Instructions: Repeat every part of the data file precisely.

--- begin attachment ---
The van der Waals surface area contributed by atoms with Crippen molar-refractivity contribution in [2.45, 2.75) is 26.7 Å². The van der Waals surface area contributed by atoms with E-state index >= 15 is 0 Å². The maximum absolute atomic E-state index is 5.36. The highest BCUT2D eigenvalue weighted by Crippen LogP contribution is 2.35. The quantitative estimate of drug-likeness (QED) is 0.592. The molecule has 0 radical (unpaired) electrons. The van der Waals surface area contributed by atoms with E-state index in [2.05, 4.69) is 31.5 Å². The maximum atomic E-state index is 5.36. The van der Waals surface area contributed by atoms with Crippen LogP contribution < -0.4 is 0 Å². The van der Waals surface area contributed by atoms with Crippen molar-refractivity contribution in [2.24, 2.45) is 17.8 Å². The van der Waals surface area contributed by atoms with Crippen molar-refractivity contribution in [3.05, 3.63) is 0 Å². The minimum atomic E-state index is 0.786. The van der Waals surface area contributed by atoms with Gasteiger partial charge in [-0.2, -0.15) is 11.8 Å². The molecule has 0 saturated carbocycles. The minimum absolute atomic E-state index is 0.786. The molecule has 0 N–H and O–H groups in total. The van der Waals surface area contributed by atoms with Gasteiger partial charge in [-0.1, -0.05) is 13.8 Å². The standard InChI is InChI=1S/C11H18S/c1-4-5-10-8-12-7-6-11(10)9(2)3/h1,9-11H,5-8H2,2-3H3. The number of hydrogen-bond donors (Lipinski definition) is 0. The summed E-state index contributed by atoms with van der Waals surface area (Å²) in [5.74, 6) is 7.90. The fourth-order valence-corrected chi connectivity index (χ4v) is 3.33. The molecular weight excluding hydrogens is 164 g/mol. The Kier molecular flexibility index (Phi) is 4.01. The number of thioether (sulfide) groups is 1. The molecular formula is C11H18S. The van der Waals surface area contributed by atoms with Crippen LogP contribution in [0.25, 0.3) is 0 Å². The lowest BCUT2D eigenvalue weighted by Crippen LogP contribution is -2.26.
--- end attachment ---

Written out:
The van der Waals surface area contributed by atoms with Crippen molar-refractivity contribution in [2.45, 2.75) is 26.7 Å². The van der Waals surface area contributed by atoms with E-state index >= 15 is 0 Å². The maximum absolute atomic E-state index is 5.36. The highest BCUT2D eigenvalue weighted by Crippen LogP contribution is 2.35. The quantitative estimate of drug-likeness (QED) is 0.592. The molecule has 0 radical (unpaired) electrons. The van der Waals surface area contributed by atoms with E-state index in [2.05, 4.69) is 31.5 Å². The maximum atomic E-state index is 5.36. The van der Waals surface area contributed by atoms with Crippen LogP contribution < -0.4 is 0 Å². The van der Waals surface area contributed by atoms with Crippen molar-refractivity contribution in [2.24, 2.45) is 17.8 Å². The van der Waals surface area contributed by atoms with Crippen molar-refractivity contribution in [3.05, 3.63) is 0 Å². The minimum atomic E-state index is 0.786. The van der Waals surface area contributed by atoms with Gasteiger partial charge in [-0.2, -0.15) is 11.8 Å². The molecule has 0 saturated carbocycles. The minimum absolute atomic E-state index is 0.786. The molecule has 0 N–H and O–H groups in total. The van der Waals surface area contributed by atoms with Gasteiger partial charge in [-0.1, -0.05) is 13.8 Å². The standard InChI is InChI=1S/C11H18S/c1-4-5-10-8-12-7-6-11(10)9(2)3/h1,9-11H,5-8H2,2-3H3. The number of hydrogen-bond donors (Lipinski definition) is 0. The summed E-state index contributed by atoms with van der Waals surface area (Å²) in [5.74, 6) is 7.90. The fourth-order valence-corrected chi connectivity index (χ4v) is 3.33. The molecular weight excluding hydrogens is 164 g/mol. The Kier molecular flexibility index (Phi) is 4.01. The number of thioether (sulfide) groups is 1. The molecular formula is C11H18S. The van der Waals surface area contributed by atoms with Crippen LogP contribution in [0.25, 0.3) is 0 Å². The lowest BCUT2D eigenvalue weighted by Crippen LogP contribution is -2.26.